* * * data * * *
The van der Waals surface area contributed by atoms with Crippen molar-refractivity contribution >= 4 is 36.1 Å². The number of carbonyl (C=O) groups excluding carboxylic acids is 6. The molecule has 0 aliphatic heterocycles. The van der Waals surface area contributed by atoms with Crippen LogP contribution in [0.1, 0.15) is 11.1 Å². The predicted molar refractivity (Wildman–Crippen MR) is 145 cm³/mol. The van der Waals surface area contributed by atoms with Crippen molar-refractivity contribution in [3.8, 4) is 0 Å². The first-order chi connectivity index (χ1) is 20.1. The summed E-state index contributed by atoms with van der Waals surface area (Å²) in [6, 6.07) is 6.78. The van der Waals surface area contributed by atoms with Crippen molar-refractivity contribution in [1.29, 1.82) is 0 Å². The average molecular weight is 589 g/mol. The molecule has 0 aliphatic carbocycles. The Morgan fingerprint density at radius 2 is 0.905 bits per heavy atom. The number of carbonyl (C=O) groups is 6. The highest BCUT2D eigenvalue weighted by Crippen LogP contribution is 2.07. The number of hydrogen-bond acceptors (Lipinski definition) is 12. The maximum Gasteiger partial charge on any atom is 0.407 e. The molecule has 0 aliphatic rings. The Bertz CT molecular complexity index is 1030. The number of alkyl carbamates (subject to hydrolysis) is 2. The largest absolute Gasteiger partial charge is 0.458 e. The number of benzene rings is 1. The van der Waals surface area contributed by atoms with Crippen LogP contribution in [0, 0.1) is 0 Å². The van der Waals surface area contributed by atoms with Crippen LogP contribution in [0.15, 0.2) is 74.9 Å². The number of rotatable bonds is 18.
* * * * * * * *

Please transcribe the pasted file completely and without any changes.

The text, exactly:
The van der Waals surface area contributed by atoms with Crippen molar-refractivity contribution >= 4 is 36.1 Å². The number of carbonyl (C=O) groups excluding carboxylic acids is 6. The molecule has 0 aliphatic heterocycles. The van der Waals surface area contributed by atoms with Crippen LogP contribution in [0.1, 0.15) is 11.1 Å². The predicted molar refractivity (Wildman–Crippen MR) is 145 cm³/mol. The van der Waals surface area contributed by atoms with Crippen molar-refractivity contribution in [3.8, 4) is 0 Å². The first-order chi connectivity index (χ1) is 20.1. The summed E-state index contributed by atoms with van der Waals surface area (Å²) in [6, 6.07) is 6.78. The van der Waals surface area contributed by atoms with Crippen molar-refractivity contribution in [1.29, 1.82) is 0 Å². The average molecular weight is 589 g/mol. The molecule has 0 aliphatic carbocycles. The Morgan fingerprint density at radius 2 is 0.905 bits per heavy atom. The number of carbonyl (C=O) groups is 6. The highest BCUT2D eigenvalue weighted by Crippen LogP contribution is 2.07. The number of hydrogen-bond acceptors (Lipinski definition) is 12. The maximum Gasteiger partial charge on any atom is 0.407 e. The molecule has 0 aliphatic rings. The Bertz CT molecular complexity index is 1030. The number of alkyl carbamates (subject to hydrolysis) is 2. The largest absolute Gasteiger partial charge is 0.458 e. The number of benzene rings is 1. The van der Waals surface area contributed by atoms with Crippen LogP contribution in [0, 0.1) is 0 Å². The van der Waals surface area contributed by atoms with Crippen LogP contribution in [0.15, 0.2) is 74.9 Å². The number of rotatable bonds is 18.